Klein’s analysis of this contentious, but mutually beneficial relationship (if heavily skewed towards MLB) is framed in the first two chapters through an adapted theoretical framework of the Global Commodity Chain (GCC). He adjusts this structural, linear, and Euro-centrist model and applies it to the MLB chain which produces a human being, not a just a commodity. In short, he humanizes the GCC by opening its multiple nodes of production/consumption/distribution for the fluidity and flexibility of experiences that actually accompany the dynamism of lived relations. The mothers and fathers of these athletes are rendered as somewhat homogeneous-dependents in the analysis, pointing to further directions for work in the field that could provide similar notions of agency, power, and resistance to their subjectivity. Additionally, the official state-run Dominican baseball institution is left outside the framework of the ethnographic analysis. We do not learn much about them other than that they are a rather ineffectual and compliant puppet-extension of MLB.
The expansion of the GCC model is crucial, however, because it grants the actors within the chain a strain of power and agency that allows them to mold, modify and reshape the chain as they pass through, exit, and re-enter various stages in nonlinear and circular fashion. Equally as informative for his interpretation is the concept of the informal economy that explains the cultural relativity behind discourses, laws, and policies that demonize Dominican baseball players for their supposed transgressions in age/identity fraud, steroid use, and lack of education. Posed vis-a-vis the informal economy, these questions become ones of survival rather than morality.
Klein argues that viewing Dominican baseball within its late global capitalist and neoliberal economic contexts demonstrates how MLB is as much at fault as any party for creating the conditions of existence and possibility from within which Dominican ball players, families, and trainers must operate. In short, narrowly conceived Dominican “problems” and “corruption” are better understood as adjustments and adaptations within a flawed system that impedes access and opportunities to “legitimate” forms of identity and sustenance.
Perhaps most importantly, the revised GCC model and informal economy framework allow Klein to deconstruct the ways in which buscones have been vilified as evil, greedy, exploiters of child labor. Instead, he demonstrates how most player developers provide young teens and their families with food, housing, education (if desired), financial support, and medical needs while building and refining baseball skills. They also secure tryouts and negotiate with MLB clubs and baseball academies on behalf of the players.
The middle chapters present thorough analyses of the baseball academies and buscones. Both function as pivotal sites on the MLB commodity chain. The academies exert a degree of coercion and generate compliance from the ball players who are constantly forced to prove themselves. Klein shows that this is not a fixed or static system, however. Players too are able to push agendas while simultaneously fostering their resocialization within the academy.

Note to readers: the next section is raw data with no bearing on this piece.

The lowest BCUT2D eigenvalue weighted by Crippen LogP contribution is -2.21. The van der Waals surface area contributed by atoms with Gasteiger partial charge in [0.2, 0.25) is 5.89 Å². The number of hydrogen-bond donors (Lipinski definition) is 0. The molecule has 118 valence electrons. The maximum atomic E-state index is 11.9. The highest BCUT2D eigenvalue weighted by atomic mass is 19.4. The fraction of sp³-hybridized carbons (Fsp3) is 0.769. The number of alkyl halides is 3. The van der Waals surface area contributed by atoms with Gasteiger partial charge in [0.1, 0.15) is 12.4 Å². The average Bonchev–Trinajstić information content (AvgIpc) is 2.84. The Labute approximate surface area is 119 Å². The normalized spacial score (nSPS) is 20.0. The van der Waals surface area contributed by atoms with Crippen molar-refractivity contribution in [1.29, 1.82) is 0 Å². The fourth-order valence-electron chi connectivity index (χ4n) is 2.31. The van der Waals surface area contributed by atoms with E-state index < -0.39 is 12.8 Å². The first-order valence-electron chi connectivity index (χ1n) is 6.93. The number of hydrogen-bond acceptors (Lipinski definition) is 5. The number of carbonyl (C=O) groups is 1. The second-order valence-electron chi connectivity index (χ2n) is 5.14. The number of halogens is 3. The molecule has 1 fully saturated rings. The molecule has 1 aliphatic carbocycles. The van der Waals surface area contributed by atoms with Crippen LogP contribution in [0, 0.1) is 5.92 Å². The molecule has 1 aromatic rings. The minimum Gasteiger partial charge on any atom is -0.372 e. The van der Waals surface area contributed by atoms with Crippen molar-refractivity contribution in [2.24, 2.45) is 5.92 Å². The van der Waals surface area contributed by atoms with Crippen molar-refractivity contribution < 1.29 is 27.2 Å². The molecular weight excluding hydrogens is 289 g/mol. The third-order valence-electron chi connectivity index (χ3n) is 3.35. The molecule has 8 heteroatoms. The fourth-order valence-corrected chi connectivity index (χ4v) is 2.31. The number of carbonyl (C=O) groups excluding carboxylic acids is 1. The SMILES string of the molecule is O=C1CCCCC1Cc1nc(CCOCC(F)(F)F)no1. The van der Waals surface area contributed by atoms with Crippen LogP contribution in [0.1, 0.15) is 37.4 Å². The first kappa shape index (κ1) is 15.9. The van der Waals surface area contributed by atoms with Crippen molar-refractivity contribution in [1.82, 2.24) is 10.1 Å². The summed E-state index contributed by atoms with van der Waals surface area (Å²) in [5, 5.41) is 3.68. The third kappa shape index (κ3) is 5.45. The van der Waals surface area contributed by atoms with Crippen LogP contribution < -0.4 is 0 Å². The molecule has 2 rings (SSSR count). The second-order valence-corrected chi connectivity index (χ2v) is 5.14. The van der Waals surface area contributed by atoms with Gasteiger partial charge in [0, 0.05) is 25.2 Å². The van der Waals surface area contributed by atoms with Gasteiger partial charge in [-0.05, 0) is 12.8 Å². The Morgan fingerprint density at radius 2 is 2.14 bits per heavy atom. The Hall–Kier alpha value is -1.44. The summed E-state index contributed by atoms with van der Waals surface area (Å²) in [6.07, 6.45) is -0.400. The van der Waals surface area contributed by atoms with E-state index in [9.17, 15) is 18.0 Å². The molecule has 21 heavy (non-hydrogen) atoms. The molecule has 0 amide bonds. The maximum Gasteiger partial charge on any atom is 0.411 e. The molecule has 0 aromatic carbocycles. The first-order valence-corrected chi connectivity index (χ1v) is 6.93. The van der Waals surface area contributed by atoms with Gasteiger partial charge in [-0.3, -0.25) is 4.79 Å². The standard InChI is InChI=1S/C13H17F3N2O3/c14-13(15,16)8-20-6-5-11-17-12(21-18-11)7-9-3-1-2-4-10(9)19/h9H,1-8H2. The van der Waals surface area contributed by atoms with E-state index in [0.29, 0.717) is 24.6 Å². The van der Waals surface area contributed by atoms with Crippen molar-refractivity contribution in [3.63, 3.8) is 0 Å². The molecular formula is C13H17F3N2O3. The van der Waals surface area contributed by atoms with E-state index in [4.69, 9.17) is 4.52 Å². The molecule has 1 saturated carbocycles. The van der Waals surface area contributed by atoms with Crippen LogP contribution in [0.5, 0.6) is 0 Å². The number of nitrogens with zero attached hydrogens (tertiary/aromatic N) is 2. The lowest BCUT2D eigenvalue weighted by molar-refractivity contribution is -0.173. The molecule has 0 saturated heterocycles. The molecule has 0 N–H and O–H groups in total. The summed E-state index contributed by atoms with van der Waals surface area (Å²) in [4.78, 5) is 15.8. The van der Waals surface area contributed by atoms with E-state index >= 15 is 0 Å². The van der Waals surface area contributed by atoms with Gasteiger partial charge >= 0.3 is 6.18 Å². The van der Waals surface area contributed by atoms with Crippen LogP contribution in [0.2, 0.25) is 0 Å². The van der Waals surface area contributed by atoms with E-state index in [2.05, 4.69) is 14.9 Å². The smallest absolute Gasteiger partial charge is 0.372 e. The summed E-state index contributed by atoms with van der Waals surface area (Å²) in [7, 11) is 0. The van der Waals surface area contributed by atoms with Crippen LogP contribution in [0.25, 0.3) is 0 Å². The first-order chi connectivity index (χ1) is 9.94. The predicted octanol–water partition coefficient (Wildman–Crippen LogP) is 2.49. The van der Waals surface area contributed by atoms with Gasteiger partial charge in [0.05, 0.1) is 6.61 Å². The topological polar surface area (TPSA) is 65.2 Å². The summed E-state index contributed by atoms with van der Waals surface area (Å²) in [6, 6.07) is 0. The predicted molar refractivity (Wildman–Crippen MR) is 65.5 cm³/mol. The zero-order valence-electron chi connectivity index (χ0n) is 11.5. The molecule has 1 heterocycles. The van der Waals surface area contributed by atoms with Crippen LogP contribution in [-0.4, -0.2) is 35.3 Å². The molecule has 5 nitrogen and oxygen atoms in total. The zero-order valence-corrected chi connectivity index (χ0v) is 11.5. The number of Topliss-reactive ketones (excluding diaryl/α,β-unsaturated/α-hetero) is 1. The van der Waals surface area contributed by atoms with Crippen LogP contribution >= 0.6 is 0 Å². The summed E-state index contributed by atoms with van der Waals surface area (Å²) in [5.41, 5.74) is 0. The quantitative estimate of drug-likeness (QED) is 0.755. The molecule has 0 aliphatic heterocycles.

Buscones are the most contested element of the chain and represent the most overt challenge to MLB’s hegemony in talent acquisition. MLB wants to incorporate and inoculate them, likely because millions of dollars flow through buscones’ commission and into the Dominican informal economy. In turn, these funds help constitute a “mosaic of Dominicans” in positions of responsibility and power that have begun to reconfigure relations with MLB (p. 5).
Chapters five and six consider the ideological and institutional battles over the shaping and producing of Dominican baseball players under an increasingly Foucauldian, post-9/11 sphere of invasive surveillance and evaluation. For many on the island, the US and MLB presence nonetheless resembles the more outwardly visible historical US military, corporate, and state power. Klein allows the voices of buscones to come through most forcefully, articulating the political and nationalist overtones of their challenge to MLB’s attempts at unilateral control.
MLB’s “old prejudice” continues to manifest in an imperialist attitude that justifies extracting renewable Dominican resources as cheaply as possible for maximum profit. The “new pride” resides in buscones located at the base of the commodity chain — a site of organization and agency. The thrust of this new pride mobilizes potential challenges and progressive social action. One might infer that this new pride supplements the subtly resistant, but ultimately co-opted patriotic celebration of successful Dominican ball players that reproduces the status quo.
At times Klein offers a scathing critique of the MLB Commissioner’s Office “ethnocentric hubris” and “culture trumping.” In the last instance, however, he utilizes Sociologist Robert Merton’s concept of unintended consequences (rather than domination and hegemony) to explain the evolution of the Dominican-MLB relationship. Although at once “unified and fractious,” he suggests that MLB and Dominican baseball will “sink or swim together” through unanticipated outcomes produced under a system of neoliberal economics and governance, transnational links, and global forces (p. 166).
What remains clear, however, is that questions remain regarding the extent to which buscones and others will be able to not only gain access to and govern MLB’s commodity chain, but reform and ultimately transform it into a more fully humane and just process.
Dain TePoel is a PhD Candidate specializing in Sport Studies within the Department of American Studies at the University of Iowa. He is currently serving as a graduate student representative for the North American Society for the Sociology of Sport. You can reach him via email at firstname.lastname@example.org or on Twitter: @daintepoel